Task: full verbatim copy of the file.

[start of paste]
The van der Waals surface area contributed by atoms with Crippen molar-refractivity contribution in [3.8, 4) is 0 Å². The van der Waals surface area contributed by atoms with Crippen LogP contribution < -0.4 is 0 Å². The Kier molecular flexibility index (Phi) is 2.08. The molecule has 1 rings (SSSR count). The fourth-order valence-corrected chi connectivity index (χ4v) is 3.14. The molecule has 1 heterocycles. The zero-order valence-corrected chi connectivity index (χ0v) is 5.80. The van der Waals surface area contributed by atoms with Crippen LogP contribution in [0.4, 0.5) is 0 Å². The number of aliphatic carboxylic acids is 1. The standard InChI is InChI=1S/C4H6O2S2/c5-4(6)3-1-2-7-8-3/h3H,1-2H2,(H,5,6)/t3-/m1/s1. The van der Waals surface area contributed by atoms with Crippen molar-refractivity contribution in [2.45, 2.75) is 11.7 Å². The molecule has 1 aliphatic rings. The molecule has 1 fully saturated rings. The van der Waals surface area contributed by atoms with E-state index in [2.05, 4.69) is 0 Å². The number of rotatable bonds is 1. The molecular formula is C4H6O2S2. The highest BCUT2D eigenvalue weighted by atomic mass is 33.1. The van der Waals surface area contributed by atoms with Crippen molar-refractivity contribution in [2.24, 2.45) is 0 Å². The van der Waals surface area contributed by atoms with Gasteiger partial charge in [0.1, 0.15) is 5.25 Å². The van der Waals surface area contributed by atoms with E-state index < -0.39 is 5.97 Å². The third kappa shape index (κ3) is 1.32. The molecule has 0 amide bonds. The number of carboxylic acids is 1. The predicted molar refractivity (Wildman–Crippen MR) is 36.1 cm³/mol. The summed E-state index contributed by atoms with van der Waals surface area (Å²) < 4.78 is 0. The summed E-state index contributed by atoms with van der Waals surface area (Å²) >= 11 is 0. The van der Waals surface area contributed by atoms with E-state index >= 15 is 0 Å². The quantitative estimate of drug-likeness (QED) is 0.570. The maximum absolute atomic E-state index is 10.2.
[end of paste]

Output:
The van der Waals surface area contributed by atoms with Crippen molar-refractivity contribution in [3.8, 4) is 0 Å². The van der Waals surface area contributed by atoms with Crippen LogP contribution < -0.4 is 0 Å². The Kier molecular flexibility index (Phi) is 2.08. The molecule has 1 rings (SSSR count). The fourth-order valence-corrected chi connectivity index (χ4v) is 3.14. The molecule has 1 heterocycles. The zero-order valence-corrected chi connectivity index (χ0v) is 5.80. The van der Waals surface area contributed by atoms with Crippen LogP contribution in [0.4, 0.5) is 0 Å². The number of aliphatic carboxylic acids is 1. The standard InChI is InChI=1S/C4H6O2S2/c5-4(6)3-1-2-7-8-3/h3H,1-2H2,(H,5,6)/t3-/m1/s1. The van der Waals surface area contributed by atoms with Crippen molar-refractivity contribution in [2.45, 2.75) is 11.7 Å². The molecule has 1 aliphatic rings. The molecule has 1 fully saturated rings. The van der Waals surface area contributed by atoms with E-state index in [2.05, 4.69) is 0 Å². The number of rotatable bonds is 1. The molecular formula is C4H6O2S2. The highest BCUT2D eigenvalue weighted by atomic mass is 33.1. The van der Waals surface area contributed by atoms with Crippen molar-refractivity contribution in [2.24, 2.45) is 0 Å². The van der Waals surface area contributed by atoms with Gasteiger partial charge in [0.1, 0.15) is 5.25 Å². The van der Waals surface area contributed by atoms with E-state index < -0.39 is 5.97 Å². The third kappa shape index (κ3) is 1.32. The molecule has 0 amide bonds. The number of carboxylic acids is 1. The predicted molar refractivity (Wildman–Crippen MR) is 36.1 cm³/mol. The summed E-state index contributed by atoms with van der Waals surface area (Å²) < 4.78 is 0. The summed E-state index contributed by atoms with van der Waals surface area (Å²) >= 11 is 0. The van der Waals surface area contributed by atoms with E-state index >= 15 is 0 Å². The quantitative estimate of drug-likeness (QED) is 0.570. The maximum absolute atomic E-state index is 10.2.